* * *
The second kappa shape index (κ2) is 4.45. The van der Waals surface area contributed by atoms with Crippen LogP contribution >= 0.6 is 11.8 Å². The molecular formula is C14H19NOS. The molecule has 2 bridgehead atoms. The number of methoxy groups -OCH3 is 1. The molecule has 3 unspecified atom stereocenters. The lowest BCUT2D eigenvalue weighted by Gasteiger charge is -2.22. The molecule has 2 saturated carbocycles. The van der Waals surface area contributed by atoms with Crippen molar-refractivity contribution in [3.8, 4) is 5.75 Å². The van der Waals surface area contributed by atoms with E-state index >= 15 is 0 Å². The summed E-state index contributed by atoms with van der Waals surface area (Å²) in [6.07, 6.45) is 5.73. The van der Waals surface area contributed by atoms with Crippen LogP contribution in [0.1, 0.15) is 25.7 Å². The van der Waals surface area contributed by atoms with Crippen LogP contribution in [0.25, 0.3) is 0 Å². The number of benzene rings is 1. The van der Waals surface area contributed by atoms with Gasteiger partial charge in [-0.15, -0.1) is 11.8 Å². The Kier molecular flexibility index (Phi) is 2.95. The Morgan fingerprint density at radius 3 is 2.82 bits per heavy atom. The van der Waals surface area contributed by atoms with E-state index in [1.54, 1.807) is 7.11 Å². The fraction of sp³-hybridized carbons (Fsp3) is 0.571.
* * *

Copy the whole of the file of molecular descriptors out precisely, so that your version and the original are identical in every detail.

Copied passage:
The second kappa shape index (κ2) is 4.45. The van der Waals surface area contributed by atoms with Crippen LogP contribution >= 0.6 is 11.8 Å². The molecular formula is C14H19NOS. The molecule has 2 bridgehead atoms. The number of methoxy groups -OCH3 is 1. The molecule has 3 unspecified atom stereocenters. The lowest BCUT2D eigenvalue weighted by Gasteiger charge is -2.22. The molecule has 2 saturated carbocycles. The van der Waals surface area contributed by atoms with Crippen molar-refractivity contribution in [3.8, 4) is 5.75 Å². The van der Waals surface area contributed by atoms with E-state index >= 15 is 0 Å². The summed E-state index contributed by atoms with van der Waals surface area (Å²) in [6.07, 6.45) is 5.73. The van der Waals surface area contributed by atoms with Crippen LogP contribution in [0.1, 0.15) is 25.7 Å². The van der Waals surface area contributed by atoms with Crippen LogP contribution in [0.25, 0.3) is 0 Å². The number of benzene rings is 1. The van der Waals surface area contributed by atoms with Gasteiger partial charge in [-0.15, -0.1) is 11.8 Å². The Kier molecular flexibility index (Phi) is 2.95. The Morgan fingerprint density at radius 3 is 2.82 bits per heavy atom. The van der Waals surface area contributed by atoms with E-state index in [1.54, 1.807) is 7.11 Å². The fraction of sp³-hybridized carbons (Fsp3) is 0.571.